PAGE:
Clocked at 580MHz and 1.4GHz (core/memory) does not make this a heavily overclocked product by any stretch of the imagination. In fact, I believe ASUS bumped up the frequencies just so slightly to make their product look a bit better, though the packaging makes no special reference to overclocking, and nor does the ASUS website. That said, the Radeon X1950 Pro is not a product characterized by offering much in the way of overclocking headroom. While we were able to boost the memory frequency by some 7%, the core frequency received a meager 3% gain over its default 580MHz clock speed. This is perhaps the primary weakness of the X1950 Pro in comparison to the GeForce 7900GS which is an exceptionally good overclocker.
Even then, if I was given $200 to spend on a graphics card, my choice would certainly be a Radeon X1950 Pro and this ASUS version looks to be as good as any. Although the Extreme AX1950Pro does not come bundled with any full version games, it does come packed with a number of ASUS utilities. These software titles include ASUS Splendid, ASUS Video Security Online, ASUS Game LiveShow, ASUS Game Replay, ASUS Game FaceMessenger and ASUS OnScreenDisplay. These are all quite useful software applications and should you require one or more of them, the Extreme AX1950Pro could prove to be invaluable.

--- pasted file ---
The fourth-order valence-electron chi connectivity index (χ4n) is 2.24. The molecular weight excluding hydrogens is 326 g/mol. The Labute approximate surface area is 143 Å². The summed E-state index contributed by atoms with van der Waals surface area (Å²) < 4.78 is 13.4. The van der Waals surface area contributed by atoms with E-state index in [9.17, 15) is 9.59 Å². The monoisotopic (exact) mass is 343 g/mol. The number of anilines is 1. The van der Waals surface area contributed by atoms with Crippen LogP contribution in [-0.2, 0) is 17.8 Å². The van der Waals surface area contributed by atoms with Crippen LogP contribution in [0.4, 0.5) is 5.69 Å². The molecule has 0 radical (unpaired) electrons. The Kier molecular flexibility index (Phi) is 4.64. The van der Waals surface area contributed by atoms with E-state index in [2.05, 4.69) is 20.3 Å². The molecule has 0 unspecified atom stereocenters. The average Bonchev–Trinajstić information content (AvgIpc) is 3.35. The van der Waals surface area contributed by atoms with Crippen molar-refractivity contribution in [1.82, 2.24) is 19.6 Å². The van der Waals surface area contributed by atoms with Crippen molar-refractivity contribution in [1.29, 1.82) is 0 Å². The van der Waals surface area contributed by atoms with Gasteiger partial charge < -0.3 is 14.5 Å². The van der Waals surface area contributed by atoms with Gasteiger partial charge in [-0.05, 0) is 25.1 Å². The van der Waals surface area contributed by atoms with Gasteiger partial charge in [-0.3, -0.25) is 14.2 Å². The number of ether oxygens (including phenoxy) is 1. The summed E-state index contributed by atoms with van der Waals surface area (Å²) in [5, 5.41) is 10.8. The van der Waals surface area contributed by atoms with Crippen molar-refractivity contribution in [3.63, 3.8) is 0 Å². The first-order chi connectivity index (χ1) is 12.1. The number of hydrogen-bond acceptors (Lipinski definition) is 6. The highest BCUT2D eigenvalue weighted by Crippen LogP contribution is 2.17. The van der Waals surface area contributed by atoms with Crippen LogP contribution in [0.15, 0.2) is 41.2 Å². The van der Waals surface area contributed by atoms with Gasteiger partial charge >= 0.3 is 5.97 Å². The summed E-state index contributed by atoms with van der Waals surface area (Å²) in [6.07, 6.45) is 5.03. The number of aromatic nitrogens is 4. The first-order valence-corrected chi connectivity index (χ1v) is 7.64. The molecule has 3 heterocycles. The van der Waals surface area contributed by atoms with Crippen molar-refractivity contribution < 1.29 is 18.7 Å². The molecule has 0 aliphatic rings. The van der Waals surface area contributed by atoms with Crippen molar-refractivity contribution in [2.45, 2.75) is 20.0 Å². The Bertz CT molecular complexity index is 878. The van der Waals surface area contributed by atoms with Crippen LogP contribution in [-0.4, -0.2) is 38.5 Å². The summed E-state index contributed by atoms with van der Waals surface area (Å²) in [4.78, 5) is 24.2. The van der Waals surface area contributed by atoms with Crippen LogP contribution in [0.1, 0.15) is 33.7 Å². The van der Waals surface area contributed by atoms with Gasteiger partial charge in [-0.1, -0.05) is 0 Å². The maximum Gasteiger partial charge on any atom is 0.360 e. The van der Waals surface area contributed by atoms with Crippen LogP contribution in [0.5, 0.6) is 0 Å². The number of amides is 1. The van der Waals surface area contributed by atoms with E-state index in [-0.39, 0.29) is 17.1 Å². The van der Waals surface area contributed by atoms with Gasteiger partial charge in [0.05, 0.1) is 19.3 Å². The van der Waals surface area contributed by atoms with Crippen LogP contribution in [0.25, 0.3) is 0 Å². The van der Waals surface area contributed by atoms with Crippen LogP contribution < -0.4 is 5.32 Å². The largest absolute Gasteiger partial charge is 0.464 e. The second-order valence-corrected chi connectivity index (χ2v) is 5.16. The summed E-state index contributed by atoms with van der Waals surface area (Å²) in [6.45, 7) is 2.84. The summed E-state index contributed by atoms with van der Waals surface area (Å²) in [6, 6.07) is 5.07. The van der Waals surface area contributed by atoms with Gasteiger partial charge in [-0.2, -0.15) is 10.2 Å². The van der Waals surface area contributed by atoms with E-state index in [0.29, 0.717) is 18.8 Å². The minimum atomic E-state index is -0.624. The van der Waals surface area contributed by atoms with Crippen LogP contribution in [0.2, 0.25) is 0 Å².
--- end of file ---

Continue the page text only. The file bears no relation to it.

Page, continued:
Finally, the Radeon X1950 Pro also supports native CrossFire support, though you will be required to purchase a CrossFire edition graphics card, or at the very least acquire two CrossFire bridge chips. The CrossFire edition of the Extreme AX1950Pro looks identical to the one reviewed here today, and it is in fact identical in every way with the actual difference being within the package that bundles the necessary hardware to run two X1950 Pro cards together.
As with most cards targeting the budget and mainstream sector, it is very important at what price you can really buy this cards from stores and online. ASUS seems to have one of the few X1950 Pro cards selling below the $200 mark at times, which is really a statement when other manufacturers' products can go as high as $240.
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